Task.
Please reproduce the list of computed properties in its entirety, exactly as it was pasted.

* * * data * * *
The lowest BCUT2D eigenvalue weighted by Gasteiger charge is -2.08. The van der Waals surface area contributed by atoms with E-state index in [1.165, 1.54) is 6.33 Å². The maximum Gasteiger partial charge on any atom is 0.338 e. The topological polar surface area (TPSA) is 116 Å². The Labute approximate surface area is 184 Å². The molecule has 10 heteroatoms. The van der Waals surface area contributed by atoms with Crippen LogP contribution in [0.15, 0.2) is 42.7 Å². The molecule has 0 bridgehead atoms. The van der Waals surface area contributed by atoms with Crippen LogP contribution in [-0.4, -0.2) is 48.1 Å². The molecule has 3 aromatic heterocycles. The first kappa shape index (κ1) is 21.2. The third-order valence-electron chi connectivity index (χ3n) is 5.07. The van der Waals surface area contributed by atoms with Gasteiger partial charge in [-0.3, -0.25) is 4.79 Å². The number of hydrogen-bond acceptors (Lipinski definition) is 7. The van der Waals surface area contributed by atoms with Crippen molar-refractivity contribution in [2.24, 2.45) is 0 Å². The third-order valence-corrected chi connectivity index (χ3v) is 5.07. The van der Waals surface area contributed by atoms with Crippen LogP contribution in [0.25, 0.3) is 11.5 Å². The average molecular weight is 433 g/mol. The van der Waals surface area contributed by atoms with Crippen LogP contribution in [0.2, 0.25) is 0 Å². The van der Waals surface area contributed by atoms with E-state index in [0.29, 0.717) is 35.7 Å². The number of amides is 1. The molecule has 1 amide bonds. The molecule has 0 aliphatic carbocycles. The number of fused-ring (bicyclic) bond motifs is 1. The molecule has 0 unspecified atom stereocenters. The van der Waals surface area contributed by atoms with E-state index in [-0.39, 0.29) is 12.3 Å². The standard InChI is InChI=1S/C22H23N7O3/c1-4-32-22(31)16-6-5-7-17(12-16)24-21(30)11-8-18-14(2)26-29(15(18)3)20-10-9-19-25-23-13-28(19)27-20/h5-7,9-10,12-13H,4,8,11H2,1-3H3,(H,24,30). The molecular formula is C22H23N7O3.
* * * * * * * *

The lowest BCUT2D eigenvalue weighted by Gasteiger charge is -2.08. The van der Waals surface area contributed by atoms with E-state index in [1.165, 1.54) is 6.33 Å². The maximum Gasteiger partial charge on any atom is 0.338 e. The topological polar surface area (TPSA) is 116 Å². The Labute approximate surface area is 184 Å². The molecule has 10 heteroatoms. The van der Waals surface area contributed by atoms with Crippen LogP contribution in [0.15, 0.2) is 42.7 Å². The molecule has 0 bridgehead atoms. The van der Waals surface area contributed by atoms with Crippen LogP contribution in [-0.4, -0.2) is 48.1 Å². The molecule has 3 aromatic heterocycles. The first kappa shape index (κ1) is 21.2. The third-order valence-electron chi connectivity index (χ3n) is 5.07. The van der Waals surface area contributed by atoms with Gasteiger partial charge in [-0.3, -0.25) is 4.79 Å². The number of hydrogen-bond acceptors (Lipinski definition) is 7. The van der Waals surface area contributed by atoms with Crippen molar-refractivity contribution in [2.24, 2.45) is 0 Å². The third-order valence-corrected chi connectivity index (χ3v) is 5.07. The van der Waals surface area contributed by atoms with Crippen LogP contribution in [0.25, 0.3) is 11.5 Å². The average molecular weight is 433 g/mol. The van der Waals surface area contributed by atoms with Crippen LogP contribution in [0.2, 0.25) is 0 Å². The van der Waals surface area contributed by atoms with E-state index in [0.29, 0.717) is 35.7 Å². The number of amides is 1. The molecule has 1 amide bonds. The molecule has 0 aliphatic carbocycles. The number of fused-ring (bicyclic) bond motifs is 1. The molecule has 0 unspecified atom stereocenters. The van der Waals surface area contributed by atoms with E-state index in [-0.39, 0.29) is 12.3 Å². The standard InChI is InChI=1S/C22H23N7O3/c1-4-32-22(31)16-6-5-7-17(12-16)24-21(30)11-8-18-14(2)26-29(15(18)3)20-10-9-19-25-23-13-28(19)27-20/h5-7,9-10,12-13H,4,8,11H2,1-3H3,(H,24,30). The molecular formula is C22H23N7O3.